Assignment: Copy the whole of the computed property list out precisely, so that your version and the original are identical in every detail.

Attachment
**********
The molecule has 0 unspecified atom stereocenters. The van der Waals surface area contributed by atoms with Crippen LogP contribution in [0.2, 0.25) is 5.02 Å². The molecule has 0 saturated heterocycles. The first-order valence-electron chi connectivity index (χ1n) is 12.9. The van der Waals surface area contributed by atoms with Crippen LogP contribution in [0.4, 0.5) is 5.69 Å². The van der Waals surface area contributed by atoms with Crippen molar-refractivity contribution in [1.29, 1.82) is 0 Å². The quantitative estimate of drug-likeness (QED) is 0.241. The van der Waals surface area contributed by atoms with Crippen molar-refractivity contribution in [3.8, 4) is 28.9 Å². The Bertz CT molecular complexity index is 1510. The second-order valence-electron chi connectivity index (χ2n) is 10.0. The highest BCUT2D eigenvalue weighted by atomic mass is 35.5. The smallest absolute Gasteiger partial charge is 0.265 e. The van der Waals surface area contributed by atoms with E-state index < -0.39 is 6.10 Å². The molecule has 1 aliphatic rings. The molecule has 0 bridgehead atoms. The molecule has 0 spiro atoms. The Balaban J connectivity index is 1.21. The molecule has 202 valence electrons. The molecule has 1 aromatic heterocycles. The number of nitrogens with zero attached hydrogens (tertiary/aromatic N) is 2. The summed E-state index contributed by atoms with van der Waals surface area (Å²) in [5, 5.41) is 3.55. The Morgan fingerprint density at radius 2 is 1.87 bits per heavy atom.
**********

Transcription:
The molecule has 0 unspecified atom stereocenters. The van der Waals surface area contributed by atoms with Crippen LogP contribution in [0.2, 0.25) is 5.02 Å². The molecule has 0 saturated heterocycles. The first-order valence-electron chi connectivity index (χ1n) is 12.9. The van der Waals surface area contributed by atoms with Crippen LogP contribution in [0.4, 0.5) is 5.69 Å². The van der Waals surface area contributed by atoms with Crippen molar-refractivity contribution in [1.29, 1.82) is 0 Å². The quantitative estimate of drug-likeness (QED) is 0.241. The van der Waals surface area contributed by atoms with Crippen molar-refractivity contribution in [3.8, 4) is 28.9 Å². The Bertz CT molecular complexity index is 1510. The second-order valence-electron chi connectivity index (χ2n) is 10.0. The highest BCUT2D eigenvalue weighted by atomic mass is 35.5. The smallest absolute Gasteiger partial charge is 0.265 e. The van der Waals surface area contributed by atoms with E-state index < -0.39 is 6.10 Å². The molecule has 1 aliphatic rings. The molecule has 0 bridgehead atoms. The molecule has 0 spiro atoms. The Balaban J connectivity index is 1.21. The molecule has 202 valence electrons. The molecule has 1 aromatic heterocycles. The number of nitrogens with zero attached hydrogens (tertiary/aromatic N) is 2. The summed E-state index contributed by atoms with van der Waals surface area (Å²) in [5, 5.41) is 3.55. The Morgan fingerprint density at radius 2 is 1.87 bits per heavy atom.